Figure 4: Raw Cotton

Figure 5: Water Washed Cotton

Figure 6: Acid treated Cotton

Figure 7: Alkaline treated Cotton

Figure 8: Acid and Alkaline treated Cotton

Saccharification of Pretreated CGW: Saccharification of treated CGW was carried out using Aspergillus spp. After every 24 hours, samples were harvested and analyzed for release of sugar up to 10 days. Results of the effect of time duration on the enzymatic saccharification of the acid, alkaline, and acid-alkaline pre-treated CGW were shown in Fig: 9. The result shown that up to 3 days of incubation enzyme was not able to secret sugar from the substrate. There was gradual increase in saccharification of CGW with respect to time, on 8thday maximum saccharification was observed from substrate.

When prolonged to 9th day, the yields of reducing sugar had decreased. The sugar released on 8th day from acid treated, alkaline treated and acid-alkaline treated CGW was 182.4 µg/ml, 216µg/ml and 238.4 µg/ml, respectively (Chaudhary and Padhiar 2016). The rate of sugar production decreased with increase in time after 8th day. Among different pretreatment combine acid –alkali treatment released maximum sugar after saccharification (Dimos et al. 2019; Chaudhary and Padhiar 2020).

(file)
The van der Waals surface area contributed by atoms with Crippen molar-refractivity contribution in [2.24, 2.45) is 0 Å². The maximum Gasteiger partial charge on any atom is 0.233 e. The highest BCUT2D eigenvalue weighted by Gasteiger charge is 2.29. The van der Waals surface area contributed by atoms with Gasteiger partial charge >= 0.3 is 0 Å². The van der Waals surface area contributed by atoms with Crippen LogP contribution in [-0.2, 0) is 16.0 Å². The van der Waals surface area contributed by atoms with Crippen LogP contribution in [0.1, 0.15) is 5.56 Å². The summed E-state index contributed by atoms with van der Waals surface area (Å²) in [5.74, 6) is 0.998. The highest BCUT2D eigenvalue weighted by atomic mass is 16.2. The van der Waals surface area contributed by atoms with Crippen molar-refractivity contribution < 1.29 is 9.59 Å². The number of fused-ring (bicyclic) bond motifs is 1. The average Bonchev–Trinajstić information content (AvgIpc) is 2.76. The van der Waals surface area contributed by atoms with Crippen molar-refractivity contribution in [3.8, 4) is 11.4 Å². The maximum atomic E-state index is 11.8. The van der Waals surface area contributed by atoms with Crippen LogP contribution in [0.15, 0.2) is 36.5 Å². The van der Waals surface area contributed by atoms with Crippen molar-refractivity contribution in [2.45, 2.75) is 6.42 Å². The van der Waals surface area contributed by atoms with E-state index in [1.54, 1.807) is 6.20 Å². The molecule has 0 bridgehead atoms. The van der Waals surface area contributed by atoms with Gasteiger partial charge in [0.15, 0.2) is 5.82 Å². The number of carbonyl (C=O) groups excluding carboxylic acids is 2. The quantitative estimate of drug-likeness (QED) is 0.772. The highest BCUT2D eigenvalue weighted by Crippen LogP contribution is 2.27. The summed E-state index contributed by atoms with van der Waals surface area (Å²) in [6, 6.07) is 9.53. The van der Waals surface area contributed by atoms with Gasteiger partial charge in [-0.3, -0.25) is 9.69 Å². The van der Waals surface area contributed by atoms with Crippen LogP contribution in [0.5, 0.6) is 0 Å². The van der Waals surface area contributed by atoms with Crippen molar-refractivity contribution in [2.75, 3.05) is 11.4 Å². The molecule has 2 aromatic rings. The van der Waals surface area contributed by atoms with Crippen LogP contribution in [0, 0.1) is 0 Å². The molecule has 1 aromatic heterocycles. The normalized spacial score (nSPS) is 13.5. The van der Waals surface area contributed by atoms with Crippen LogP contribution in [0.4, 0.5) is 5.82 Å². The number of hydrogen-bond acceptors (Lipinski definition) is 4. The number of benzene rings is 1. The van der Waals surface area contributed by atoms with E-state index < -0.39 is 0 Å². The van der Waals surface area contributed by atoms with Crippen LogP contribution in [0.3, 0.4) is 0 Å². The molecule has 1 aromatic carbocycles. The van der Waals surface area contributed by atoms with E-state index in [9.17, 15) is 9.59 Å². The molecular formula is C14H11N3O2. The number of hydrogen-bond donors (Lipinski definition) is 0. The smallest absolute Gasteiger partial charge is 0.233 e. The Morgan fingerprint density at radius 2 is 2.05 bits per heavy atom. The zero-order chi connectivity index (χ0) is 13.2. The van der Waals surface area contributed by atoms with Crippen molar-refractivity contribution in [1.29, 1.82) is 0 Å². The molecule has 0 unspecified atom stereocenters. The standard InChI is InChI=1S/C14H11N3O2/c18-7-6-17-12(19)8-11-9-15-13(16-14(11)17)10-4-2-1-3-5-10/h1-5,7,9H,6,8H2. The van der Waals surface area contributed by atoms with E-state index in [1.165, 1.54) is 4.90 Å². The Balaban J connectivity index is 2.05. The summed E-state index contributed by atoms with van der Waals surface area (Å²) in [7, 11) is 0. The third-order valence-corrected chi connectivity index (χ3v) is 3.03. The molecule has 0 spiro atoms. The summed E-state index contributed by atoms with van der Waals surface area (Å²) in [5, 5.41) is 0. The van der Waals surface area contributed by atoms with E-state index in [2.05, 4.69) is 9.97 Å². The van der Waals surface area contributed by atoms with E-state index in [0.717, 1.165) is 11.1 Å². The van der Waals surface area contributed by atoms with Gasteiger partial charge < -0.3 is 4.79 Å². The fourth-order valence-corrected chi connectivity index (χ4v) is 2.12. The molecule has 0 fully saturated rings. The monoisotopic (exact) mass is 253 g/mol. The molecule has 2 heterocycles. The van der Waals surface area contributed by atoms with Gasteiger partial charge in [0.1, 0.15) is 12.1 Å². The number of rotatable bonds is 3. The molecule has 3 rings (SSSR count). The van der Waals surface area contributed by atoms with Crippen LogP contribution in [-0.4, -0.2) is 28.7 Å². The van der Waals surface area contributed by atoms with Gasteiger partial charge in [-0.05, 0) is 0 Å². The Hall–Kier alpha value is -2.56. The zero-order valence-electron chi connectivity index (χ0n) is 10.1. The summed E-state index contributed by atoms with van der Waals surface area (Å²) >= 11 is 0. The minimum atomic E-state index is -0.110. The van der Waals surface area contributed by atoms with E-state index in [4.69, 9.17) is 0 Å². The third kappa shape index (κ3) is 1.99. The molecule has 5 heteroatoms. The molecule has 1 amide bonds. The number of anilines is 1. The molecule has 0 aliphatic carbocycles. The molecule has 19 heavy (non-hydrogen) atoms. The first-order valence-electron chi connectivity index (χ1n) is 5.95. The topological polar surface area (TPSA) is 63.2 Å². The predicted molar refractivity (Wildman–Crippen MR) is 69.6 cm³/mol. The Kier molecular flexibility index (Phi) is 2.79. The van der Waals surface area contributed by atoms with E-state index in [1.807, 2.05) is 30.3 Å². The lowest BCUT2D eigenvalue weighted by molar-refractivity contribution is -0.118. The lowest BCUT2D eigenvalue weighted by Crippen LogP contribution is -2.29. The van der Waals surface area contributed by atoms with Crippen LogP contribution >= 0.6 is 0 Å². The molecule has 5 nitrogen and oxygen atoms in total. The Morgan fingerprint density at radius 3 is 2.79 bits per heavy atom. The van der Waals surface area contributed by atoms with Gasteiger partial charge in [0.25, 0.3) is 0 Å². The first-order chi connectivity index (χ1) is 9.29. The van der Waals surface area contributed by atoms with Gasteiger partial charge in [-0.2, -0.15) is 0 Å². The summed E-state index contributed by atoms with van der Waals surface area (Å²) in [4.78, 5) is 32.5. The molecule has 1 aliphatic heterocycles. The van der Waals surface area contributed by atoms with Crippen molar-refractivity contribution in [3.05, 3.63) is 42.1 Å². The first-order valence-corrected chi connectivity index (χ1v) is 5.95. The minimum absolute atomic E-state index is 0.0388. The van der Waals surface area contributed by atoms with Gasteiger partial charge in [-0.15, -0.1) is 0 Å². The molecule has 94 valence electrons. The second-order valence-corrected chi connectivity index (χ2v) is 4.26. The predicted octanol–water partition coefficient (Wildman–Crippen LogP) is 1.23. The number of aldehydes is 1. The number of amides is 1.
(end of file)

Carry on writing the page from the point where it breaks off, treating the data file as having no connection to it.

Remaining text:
Figure 9: Sugar released from saccharified substrate of CGW

Separate Hydrolysis and Fermentation (SHF) of cotton ginning waste (CGW): In SHF of CGW, first the enzymatic hydrolysis was carried out for 8 days at 45˚C temperature. On 8thday maximum reducing sugar was obtained from CGW through saccharification using Aspergillus spp. Enzymatic hydrolysate obtained after saccharification of acid, alkaline and acid-alkaline treated substrates (CGW) was inoculated with S. cerevisiae for fermentation. The process was conducted at 30˚C temperature using 100 rpm in shake flask method up to 48 hrs.

After 24 hours incubation, samples were retrieved to determine the concentration of ethanol produced. Figures 10 to 12 shows the sugar utilization pattern and ethanol accumulation in the SHF inoculated with S. cerevisiae using cotton ginning waste (Sahu and Pramanik 2018). At 48 hrs. maximum content of ethanol were achieved by using separate hydrolysis and fermentation (SHF) method (Chaudhary and Padhiar 2016; Sahu and Pramanik 2018; Chaudhary and Padhiar 2020).

Figure 10: Sugar Utilization and Ethanol production from Acid treated CGW.

Figure 11: Sugar Utilization and Ethanol production from Alkaline treated CGW.

Figure 12: Sugar Utilization and Ethanol production from Acid-Alkaline treated CGW.